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I'm using the RSA implementation in PyCrypto. With regard to the encrypt(self, plaintext, K) method K is a parameter of random data. I want to know how much random data needs to be passed in order for the encryted data to be considered secure. For example in my implementation I am passing a strong prime number of 1024 bits via the Crypto.Util.number module like so:

enc_data = public_key.encrypt(data, number.getPrime(1024))

Is this considered 'secure enough'?


share|improve this question
Are you using the Crypto.PublicKey.RSA module? I don't see a class in it that seems to fit the rest of your question. – Tom Zych Aug 27 '11 at 17:46
@Tom Yes, I'm using Crypto.PublicKey.RSA. In the docs it talks about using the Crypto.Util.number module to generate a prime number of a suitable length. My question is focusing on what is considered a "suitable" or "secure" length. – Imran Azad Aug 27 '11 at 17:51
I downloaded the package but now I can't find the source code for that class. I must be losing my mind. – James K Polk Aug 27 '11 at 17:52
@Greg are you looking for the number class? it's in Lib\site-packages\Crypto\Util – Imran Azad Aug 27 '11 at 17:54
Ok, I'm guessing that you created a Crypto.PublicKey.RSA._RSAobj, then called its publickey method to get your public_key object, which would therefore be of class pubkey? Whether I'm right or not, please add that stuff to the code above for clarity. – Tom Zych Aug 27 '11 at 17:58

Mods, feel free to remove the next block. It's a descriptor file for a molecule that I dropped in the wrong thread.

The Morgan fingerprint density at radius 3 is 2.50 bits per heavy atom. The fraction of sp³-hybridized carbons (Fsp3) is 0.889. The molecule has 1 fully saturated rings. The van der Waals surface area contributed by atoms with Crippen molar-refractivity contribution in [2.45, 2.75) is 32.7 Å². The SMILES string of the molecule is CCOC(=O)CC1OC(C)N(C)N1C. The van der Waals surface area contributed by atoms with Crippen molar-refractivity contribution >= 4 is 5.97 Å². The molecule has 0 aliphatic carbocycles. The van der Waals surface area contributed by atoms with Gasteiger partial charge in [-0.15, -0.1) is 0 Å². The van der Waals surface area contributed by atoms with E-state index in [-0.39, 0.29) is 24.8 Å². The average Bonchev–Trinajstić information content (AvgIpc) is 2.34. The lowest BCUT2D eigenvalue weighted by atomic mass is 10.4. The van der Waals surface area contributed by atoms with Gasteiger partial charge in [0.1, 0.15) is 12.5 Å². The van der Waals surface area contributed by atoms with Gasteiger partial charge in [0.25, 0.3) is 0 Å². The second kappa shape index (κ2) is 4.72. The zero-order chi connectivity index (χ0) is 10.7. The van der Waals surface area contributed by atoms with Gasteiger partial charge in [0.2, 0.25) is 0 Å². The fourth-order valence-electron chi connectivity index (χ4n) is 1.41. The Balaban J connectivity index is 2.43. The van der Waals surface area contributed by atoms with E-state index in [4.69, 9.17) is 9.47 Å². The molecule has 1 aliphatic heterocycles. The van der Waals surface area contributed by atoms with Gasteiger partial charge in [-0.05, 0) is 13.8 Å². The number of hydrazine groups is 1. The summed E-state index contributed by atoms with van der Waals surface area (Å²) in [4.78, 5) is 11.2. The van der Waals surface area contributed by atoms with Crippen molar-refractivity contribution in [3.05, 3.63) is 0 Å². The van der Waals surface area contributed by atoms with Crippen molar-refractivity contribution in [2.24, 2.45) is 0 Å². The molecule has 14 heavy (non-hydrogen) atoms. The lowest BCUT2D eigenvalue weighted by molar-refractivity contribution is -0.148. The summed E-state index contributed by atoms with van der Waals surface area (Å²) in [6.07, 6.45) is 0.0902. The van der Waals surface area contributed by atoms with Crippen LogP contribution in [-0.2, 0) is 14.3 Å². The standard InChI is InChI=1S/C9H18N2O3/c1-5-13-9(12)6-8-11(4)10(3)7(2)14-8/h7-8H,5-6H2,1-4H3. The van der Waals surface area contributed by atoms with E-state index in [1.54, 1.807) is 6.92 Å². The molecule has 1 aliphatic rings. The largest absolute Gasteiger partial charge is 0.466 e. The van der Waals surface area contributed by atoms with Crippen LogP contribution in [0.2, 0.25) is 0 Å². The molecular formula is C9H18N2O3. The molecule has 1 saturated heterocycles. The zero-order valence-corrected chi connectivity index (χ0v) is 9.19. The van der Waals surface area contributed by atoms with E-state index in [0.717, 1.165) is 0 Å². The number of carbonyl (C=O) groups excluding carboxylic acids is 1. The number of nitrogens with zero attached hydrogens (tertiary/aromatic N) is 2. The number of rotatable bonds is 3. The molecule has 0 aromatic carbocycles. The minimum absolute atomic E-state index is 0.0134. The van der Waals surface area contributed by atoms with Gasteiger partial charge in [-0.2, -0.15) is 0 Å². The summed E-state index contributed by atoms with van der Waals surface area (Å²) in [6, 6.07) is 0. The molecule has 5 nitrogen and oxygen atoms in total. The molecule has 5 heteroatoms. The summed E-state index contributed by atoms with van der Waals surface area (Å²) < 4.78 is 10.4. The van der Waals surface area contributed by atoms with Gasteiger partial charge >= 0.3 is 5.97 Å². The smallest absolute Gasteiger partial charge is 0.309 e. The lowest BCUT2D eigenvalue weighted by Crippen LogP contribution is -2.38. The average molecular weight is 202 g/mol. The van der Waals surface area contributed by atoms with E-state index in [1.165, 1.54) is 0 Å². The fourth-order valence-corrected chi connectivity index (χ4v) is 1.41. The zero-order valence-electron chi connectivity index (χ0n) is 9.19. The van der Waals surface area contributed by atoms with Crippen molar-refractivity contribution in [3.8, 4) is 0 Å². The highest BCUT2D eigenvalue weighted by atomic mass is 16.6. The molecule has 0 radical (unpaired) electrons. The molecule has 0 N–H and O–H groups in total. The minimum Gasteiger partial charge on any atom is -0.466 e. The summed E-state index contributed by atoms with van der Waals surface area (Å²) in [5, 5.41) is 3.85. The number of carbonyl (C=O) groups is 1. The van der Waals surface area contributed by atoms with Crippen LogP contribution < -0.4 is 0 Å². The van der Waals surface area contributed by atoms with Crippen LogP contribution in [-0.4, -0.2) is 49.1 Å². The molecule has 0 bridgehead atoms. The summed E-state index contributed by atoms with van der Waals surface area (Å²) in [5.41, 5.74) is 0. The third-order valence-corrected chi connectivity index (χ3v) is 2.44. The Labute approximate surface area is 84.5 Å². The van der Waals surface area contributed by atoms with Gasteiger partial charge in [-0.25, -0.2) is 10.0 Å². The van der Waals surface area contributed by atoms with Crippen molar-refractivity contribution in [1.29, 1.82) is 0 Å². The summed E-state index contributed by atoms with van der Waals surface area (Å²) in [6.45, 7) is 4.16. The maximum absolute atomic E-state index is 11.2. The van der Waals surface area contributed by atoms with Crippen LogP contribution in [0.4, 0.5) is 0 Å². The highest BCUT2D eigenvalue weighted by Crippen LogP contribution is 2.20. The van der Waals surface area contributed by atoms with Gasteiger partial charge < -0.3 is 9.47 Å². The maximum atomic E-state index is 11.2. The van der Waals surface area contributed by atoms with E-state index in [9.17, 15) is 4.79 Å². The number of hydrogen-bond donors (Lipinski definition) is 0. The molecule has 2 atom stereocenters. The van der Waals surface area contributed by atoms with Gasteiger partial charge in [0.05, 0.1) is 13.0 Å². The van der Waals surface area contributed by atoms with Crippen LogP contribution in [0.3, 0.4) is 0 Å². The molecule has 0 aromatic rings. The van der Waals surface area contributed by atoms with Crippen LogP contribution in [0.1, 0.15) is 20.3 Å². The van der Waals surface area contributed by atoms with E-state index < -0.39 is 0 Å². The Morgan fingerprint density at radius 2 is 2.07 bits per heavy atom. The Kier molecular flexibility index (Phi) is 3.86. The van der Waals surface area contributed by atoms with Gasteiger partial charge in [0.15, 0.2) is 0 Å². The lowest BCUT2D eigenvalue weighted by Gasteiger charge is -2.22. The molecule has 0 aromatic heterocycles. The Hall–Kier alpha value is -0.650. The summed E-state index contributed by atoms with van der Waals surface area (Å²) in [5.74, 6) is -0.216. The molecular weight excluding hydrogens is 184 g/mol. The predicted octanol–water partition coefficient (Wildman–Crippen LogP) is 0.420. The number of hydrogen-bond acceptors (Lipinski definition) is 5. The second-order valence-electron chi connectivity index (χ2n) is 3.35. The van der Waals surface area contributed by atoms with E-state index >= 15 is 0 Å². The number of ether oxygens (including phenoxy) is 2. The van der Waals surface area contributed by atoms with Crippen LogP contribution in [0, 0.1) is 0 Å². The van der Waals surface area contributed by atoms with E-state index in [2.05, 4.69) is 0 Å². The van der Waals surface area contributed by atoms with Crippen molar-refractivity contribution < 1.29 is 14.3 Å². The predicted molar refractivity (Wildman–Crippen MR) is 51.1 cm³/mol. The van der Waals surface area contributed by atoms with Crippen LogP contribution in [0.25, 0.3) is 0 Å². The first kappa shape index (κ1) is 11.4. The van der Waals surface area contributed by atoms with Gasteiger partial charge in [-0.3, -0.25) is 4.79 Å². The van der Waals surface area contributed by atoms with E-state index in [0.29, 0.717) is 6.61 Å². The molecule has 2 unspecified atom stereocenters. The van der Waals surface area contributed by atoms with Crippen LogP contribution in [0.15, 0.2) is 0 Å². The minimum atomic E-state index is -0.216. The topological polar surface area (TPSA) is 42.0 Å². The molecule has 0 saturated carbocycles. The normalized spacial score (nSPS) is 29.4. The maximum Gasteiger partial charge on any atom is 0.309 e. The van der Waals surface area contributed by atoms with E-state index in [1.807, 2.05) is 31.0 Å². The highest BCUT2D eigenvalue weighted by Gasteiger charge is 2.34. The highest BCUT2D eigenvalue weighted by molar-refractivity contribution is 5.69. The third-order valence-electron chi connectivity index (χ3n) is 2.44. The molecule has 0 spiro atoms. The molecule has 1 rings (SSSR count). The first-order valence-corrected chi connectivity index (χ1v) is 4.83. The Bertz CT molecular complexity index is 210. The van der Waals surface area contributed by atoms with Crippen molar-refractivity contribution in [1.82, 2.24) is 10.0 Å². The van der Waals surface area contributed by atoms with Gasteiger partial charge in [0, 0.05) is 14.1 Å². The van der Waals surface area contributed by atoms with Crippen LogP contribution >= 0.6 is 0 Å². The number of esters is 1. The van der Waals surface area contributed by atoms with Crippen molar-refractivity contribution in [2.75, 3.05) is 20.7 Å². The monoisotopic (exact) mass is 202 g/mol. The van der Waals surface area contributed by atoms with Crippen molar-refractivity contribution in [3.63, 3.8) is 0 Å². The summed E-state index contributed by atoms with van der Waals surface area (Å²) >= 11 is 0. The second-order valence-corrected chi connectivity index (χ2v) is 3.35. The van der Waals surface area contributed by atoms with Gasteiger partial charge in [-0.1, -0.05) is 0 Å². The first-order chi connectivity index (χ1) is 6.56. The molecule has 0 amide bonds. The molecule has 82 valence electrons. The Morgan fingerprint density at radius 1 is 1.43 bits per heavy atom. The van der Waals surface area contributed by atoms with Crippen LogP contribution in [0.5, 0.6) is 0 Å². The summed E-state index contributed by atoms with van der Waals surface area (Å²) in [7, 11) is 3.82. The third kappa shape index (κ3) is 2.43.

up vote 3 down vote accepted

The RSA implementation does not use the K parameter. You may ignore it; the RSA implemention does.

Looking at lines 59-60 of pycrypto-2.3/lib/Crypto/PublicKey/ you see the following:

def _encrypt(self, c, K):
    return (self.key._encrypt(c),)

Which proves that K, if supplied, is ignored.

share|improve this answer
Thanks much appreciated. – Imran Azad Aug 27 '11 at 18:25
Do you have a reference for that please? – Imran Azad Aug 27 '11 at 18:27
Thanks Greg, that's great. – Imran Azad Aug 27 '11 at 19:56

I think you're mixing up two different concepts. You have to come up with two large random primes to make a secret key, then compute a public key from it. I'm not sure where that's done here, maybe when you create the _RSAobj.

Then, when you go to encrypt some data with the public key, the docs say "K is a random parameter required by some algorithms." I'm pretty sure that means that K will be used to generate a session key.

RSA is far too slow to encrypt large amounts of data, so the usual practice is to generate a random session key, use that to encrypt the data with a fast symmetric algorithm such as AES, then use RSA to encrypt the session key. The recipient uses their secret key to get the session key, then uses that to decrypt the data.

So, you need a nice random session key that is hard to guess; and its length depends on the symmetric algorithm you're using. Offhand, I'd say 1024 bits is probably enough (overkill, really, but it doesn't hurt).

share|improve this answer
Thanks, really appreciate that. – Imran Azad Aug 27 '11 at 18:14

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